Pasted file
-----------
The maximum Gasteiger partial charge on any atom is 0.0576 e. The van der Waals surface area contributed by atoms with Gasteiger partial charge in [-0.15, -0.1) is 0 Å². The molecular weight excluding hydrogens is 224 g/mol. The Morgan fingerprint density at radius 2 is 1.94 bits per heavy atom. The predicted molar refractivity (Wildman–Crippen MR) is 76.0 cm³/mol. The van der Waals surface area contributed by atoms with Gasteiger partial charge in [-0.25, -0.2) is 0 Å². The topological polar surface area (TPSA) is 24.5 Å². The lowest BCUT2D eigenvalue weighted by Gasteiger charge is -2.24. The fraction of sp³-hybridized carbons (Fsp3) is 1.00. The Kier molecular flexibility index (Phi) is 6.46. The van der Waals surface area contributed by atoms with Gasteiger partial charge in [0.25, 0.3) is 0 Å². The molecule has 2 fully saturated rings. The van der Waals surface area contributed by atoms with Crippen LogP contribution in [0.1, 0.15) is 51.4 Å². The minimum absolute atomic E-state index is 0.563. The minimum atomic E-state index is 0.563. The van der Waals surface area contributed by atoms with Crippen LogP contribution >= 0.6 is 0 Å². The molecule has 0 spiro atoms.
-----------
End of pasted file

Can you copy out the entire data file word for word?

The maximum Gasteiger partial charge on any atom is 0.0576 e. The van der Waals surface area contributed by atoms with Gasteiger partial charge in [-0.15, -0.1) is 0 Å². The molecular weight excluding hydrogens is 224 g/mol. The Morgan fingerprint density at radius 2 is 1.94 bits per heavy atom. The predicted molar refractivity (Wildman–Crippen MR) is 76.0 cm³/mol. The van der Waals surface area contributed by atoms with Gasteiger partial charge in [-0.25, -0.2) is 0 Å². The topological polar surface area (TPSA) is 24.5 Å². The lowest BCUT2D eigenvalue weighted by Gasteiger charge is -2.24. The fraction of sp³-hybridized carbons (Fsp3) is 1.00. The Kier molecular flexibility index (Phi) is 6.46. The van der Waals surface area contributed by atoms with Gasteiger partial charge in [0.25, 0.3) is 0 Å². The molecule has 2 fully saturated rings. The van der Waals surface area contributed by atoms with Crippen LogP contribution in [0.1, 0.15) is 51.4 Å². The minimum absolute atomic E-state index is 0.563. The minimum atomic E-state index is 0.563. The van der Waals surface area contributed by atoms with Crippen LogP contribution >= 0.6 is 0 Å². The molecule has 0 spiro atoms.